Sign up here to receive our monthly LHVN newsletter of trainings, conferences & events around London
Join Sascha Altman DuBrul in this interactive workshop examining an emerging engagement framework being used in peer support communities in the United States. Using tools such as story-telling, interactive discussions, and explicit training on both internal and external engagement strategies, attendees will benefit from the Saschas’ 20 years as a mental health advocate and professional with lived experience.
Being used in Peer Specialist services on clinical teams, T-MAPs (Transformative Mutual Aid Practices) is a guide for navigating challenging times, figuring out what you care about, and communicating with the important people in your life.
£50 Self-funding part-time earners, and students
£100 Self-funding full-time earners, and voluntary sector organisations
£125 Private and statutory organisations (including NHS)
This one-day workshop will cover both practical and theoretical approaches to the disputed diagnosis of “Borderline Personality Disorder”, facilitated by someone with lived / living experience of these issues.
It aims to strike a balance between questioning the construct and discussing practical approaches to some of the difficulties associated with it. This is to minimise the risk that in the context of ever-decreasing budgets, changes in theoretical approach could inadvertently restrict access to support.
What we will cover
- Feminist and queer issues around “Borderline Personality Disorder”.
- Is Complex Post Traumatic Stress Disorder a viable alternative to “BPD”? What might ICD-11 mean for those currently diagnosed?
- Everyday trauma: day-to-day erosion and the idea of “a stable sense of self”.
- The multiple meanings and functions of self-harm.
- Practical and creative approaches to self-harm and suicidality, including harm minimisation, managing clinical fear of risk, and particularly the minimisation of iatrogenic harm.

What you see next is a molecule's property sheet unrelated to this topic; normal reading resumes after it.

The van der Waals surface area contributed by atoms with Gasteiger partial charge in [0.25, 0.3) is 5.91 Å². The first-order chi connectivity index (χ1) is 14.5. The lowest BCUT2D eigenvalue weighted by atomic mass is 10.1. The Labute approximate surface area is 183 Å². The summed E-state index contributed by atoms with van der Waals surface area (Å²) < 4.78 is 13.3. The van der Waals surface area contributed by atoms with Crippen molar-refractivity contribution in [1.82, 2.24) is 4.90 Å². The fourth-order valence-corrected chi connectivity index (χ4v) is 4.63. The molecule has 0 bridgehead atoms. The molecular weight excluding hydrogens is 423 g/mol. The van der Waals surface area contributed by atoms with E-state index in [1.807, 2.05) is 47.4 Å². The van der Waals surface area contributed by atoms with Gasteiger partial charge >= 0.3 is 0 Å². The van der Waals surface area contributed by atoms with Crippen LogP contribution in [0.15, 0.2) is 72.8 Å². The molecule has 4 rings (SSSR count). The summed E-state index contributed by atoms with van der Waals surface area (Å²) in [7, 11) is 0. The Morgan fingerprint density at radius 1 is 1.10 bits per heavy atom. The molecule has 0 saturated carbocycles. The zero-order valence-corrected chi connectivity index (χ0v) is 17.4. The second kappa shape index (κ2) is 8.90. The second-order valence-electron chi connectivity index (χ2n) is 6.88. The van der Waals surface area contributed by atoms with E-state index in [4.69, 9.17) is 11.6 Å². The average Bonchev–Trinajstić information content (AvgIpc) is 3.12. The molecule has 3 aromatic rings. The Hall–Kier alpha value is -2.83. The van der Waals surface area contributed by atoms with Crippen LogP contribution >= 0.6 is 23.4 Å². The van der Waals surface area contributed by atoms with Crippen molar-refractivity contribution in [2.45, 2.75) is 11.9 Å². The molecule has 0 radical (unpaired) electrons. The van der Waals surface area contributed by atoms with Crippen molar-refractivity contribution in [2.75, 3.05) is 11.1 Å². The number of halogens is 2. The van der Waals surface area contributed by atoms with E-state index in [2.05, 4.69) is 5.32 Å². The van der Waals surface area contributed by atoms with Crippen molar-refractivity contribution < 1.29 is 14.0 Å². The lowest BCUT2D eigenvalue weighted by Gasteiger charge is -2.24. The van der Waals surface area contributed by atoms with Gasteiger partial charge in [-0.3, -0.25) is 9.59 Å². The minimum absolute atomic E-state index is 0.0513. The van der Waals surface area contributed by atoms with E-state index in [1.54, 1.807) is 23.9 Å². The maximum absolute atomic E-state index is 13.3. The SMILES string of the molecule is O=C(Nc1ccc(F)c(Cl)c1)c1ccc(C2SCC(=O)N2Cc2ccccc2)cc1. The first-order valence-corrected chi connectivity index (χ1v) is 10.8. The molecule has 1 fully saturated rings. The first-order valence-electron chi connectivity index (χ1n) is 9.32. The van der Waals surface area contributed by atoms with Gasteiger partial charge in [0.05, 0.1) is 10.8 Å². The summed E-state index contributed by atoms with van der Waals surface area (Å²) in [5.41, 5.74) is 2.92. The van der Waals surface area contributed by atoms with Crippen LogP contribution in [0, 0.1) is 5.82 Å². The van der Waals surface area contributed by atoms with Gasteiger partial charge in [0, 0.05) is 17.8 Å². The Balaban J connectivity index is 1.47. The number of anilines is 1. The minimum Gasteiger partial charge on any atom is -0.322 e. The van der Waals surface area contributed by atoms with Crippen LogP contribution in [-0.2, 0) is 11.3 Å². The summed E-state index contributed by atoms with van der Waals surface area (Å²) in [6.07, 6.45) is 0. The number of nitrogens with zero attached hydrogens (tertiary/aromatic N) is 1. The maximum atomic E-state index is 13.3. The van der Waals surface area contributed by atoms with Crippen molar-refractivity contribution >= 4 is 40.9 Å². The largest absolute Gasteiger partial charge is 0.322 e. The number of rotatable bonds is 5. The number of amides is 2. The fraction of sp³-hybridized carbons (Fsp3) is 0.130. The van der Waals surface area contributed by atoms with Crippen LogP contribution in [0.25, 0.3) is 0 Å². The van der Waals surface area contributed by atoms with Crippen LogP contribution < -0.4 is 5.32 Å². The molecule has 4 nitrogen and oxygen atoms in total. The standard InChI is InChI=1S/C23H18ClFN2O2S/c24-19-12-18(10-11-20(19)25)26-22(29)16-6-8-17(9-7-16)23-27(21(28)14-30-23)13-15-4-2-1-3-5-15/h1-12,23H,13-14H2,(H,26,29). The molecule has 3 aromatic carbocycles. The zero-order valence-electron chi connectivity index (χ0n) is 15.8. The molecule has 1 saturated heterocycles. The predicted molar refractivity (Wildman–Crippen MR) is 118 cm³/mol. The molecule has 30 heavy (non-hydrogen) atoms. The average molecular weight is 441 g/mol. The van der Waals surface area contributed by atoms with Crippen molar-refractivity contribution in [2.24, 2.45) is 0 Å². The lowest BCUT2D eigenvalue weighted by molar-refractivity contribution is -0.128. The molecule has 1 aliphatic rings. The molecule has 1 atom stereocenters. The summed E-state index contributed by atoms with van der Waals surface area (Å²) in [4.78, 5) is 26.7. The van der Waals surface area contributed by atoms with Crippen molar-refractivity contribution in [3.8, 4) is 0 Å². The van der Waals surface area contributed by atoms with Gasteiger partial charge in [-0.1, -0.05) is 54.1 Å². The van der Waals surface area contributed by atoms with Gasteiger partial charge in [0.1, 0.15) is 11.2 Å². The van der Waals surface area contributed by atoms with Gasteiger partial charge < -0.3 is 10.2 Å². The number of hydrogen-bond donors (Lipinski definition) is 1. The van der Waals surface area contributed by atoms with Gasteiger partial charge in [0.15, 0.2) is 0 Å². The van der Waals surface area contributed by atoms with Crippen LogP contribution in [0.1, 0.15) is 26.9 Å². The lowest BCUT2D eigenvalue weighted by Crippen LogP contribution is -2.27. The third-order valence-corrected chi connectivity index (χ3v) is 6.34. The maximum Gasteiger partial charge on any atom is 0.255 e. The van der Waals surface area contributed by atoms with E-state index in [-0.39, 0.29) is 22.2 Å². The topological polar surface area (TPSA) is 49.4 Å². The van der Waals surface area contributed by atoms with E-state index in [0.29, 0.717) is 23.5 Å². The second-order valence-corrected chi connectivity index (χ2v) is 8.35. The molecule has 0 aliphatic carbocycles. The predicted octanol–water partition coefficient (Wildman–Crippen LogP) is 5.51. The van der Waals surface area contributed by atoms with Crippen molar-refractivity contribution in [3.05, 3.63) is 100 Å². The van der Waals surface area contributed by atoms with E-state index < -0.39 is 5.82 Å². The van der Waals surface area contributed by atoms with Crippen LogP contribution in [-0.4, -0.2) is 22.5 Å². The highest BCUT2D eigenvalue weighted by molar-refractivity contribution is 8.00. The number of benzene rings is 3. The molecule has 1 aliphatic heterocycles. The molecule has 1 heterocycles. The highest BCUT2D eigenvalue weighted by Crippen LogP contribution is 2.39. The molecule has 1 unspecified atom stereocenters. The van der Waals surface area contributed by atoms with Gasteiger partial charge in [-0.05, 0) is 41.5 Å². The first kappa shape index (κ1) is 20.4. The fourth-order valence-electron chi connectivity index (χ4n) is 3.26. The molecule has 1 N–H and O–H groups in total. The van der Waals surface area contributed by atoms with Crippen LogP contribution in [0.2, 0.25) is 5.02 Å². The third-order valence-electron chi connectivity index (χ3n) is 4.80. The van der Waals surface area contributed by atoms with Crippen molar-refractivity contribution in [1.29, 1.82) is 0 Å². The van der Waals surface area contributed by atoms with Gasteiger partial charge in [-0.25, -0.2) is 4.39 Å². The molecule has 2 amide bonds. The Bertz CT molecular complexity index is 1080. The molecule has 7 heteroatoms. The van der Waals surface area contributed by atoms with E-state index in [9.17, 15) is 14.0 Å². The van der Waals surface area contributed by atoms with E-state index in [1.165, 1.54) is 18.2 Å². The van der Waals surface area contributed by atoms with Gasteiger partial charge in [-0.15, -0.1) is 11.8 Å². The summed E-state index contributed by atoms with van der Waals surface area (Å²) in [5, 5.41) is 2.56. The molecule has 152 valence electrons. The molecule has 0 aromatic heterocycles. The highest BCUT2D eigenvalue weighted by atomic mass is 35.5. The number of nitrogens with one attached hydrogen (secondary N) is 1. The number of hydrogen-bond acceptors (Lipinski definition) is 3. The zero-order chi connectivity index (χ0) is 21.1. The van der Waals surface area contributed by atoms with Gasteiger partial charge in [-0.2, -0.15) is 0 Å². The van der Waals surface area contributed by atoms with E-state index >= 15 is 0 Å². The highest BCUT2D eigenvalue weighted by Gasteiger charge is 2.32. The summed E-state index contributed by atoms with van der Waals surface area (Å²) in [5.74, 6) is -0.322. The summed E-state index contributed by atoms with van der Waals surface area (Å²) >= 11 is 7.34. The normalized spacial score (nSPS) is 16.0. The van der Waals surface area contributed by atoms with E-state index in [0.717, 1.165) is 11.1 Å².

Who is this training for?
This training is intended for anyone with a personal and/or professional interest in “Borderline Personality Disorder” and related issues such as self-harm, suicidality, and trauma. It is not a therapeutic workshop but survivors / service users and clinicians, support workers, etc., are welcome. Attendees should expect some of the subject material to be difficult and possibly triggering, but will be welcome to take a break at any point during the day.
About the trainer
Rachel Rowan Olive is an illustrator, researcher, and mental health service user/survivor with a particular interest in women’s mental health. She combines her artwork and research experience to facilitate training; her work has appeared in Asylum magazine, on the Mental Elf website, and in the Independent. She is a trustee of the National Survivor User Network. You can find her on twitter and Instagram as @rrowanolive.
- Unwaged: £12
- Self-funding part-time earners, and students: £50
- Self-funding full-time earners, and voluntary sector organisations: £100
- Private and statutory organisations (including NHS): £125
*The full fee will be chargeable if you cancel less than 7 days before the event
For more information on booking, please contact:
020 7241 8978 | email@example.com
Mind in Camden, Barnes House, 9-15 Camden Rd, London, NW1 9LQ
**ALMOST FULLY BOOKED**
You may already be aware of the Hearing Voices Group approach, but working with people with beliefs or paranoia can sometimes feel a step further.
To talk to people about their beliefs may bring up anxiety in us – should I challenge them or should I listen? If I don’t challenge, will this be ‘collusion’? In a forensic setting, this might also carry additional weight, because of concerns around ‘risk’.